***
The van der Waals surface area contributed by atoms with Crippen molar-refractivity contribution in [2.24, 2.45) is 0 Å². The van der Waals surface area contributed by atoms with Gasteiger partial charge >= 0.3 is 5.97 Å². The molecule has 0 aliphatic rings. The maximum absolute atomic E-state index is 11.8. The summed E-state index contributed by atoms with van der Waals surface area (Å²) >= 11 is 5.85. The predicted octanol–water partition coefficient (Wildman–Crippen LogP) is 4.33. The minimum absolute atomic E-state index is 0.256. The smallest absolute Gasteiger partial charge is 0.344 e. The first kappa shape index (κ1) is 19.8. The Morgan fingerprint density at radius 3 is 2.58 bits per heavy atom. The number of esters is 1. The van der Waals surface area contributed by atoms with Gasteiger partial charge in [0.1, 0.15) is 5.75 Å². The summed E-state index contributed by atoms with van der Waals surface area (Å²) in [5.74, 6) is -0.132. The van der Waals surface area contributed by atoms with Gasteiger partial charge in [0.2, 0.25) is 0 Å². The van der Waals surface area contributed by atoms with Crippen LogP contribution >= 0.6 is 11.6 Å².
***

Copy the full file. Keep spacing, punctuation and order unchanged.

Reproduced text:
The van der Waals surface area contributed by atoms with Crippen molar-refractivity contribution in [2.24, 2.45) is 0 Å². The van der Waals surface area contributed by atoms with Gasteiger partial charge >= 0.3 is 5.97 Å². The molecule has 0 aliphatic rings. The maximum absolute atomic E-state index is 11.8. The summed E-state index contributed by atoms with van der Waals surface area (Å²) >= 11 is 5.85. The predicted octanol–water partition coefficient (Wildman–Crippen LogP) is 4.33. The minimum absolute atomic E-state index is 0.256. The smallest absolute Gasteiger partial charge is 0.344 e. The first kappa shape index (κ1) is 19.8. The Morgan fingerprint density at radius 3 is 2.58 bits per heavy atom. The number of esters is 1. The van der Waals surface area contributed by atoms with Gasteiger partial charge in [0.1, 0.15) is 5.75 Å². The summed E-state index contributed by atoms with van der Waals surface area (Å²) in [5.74, 6) is -0.132. The van der Waals surface area contributed by atoms with Gasteiger partial charge in [0.2, 0.25) is 0 Å². The van der Waals surface area contributed by atoms with Crippen LogP contribution >= 0.6 is 11.6 Å².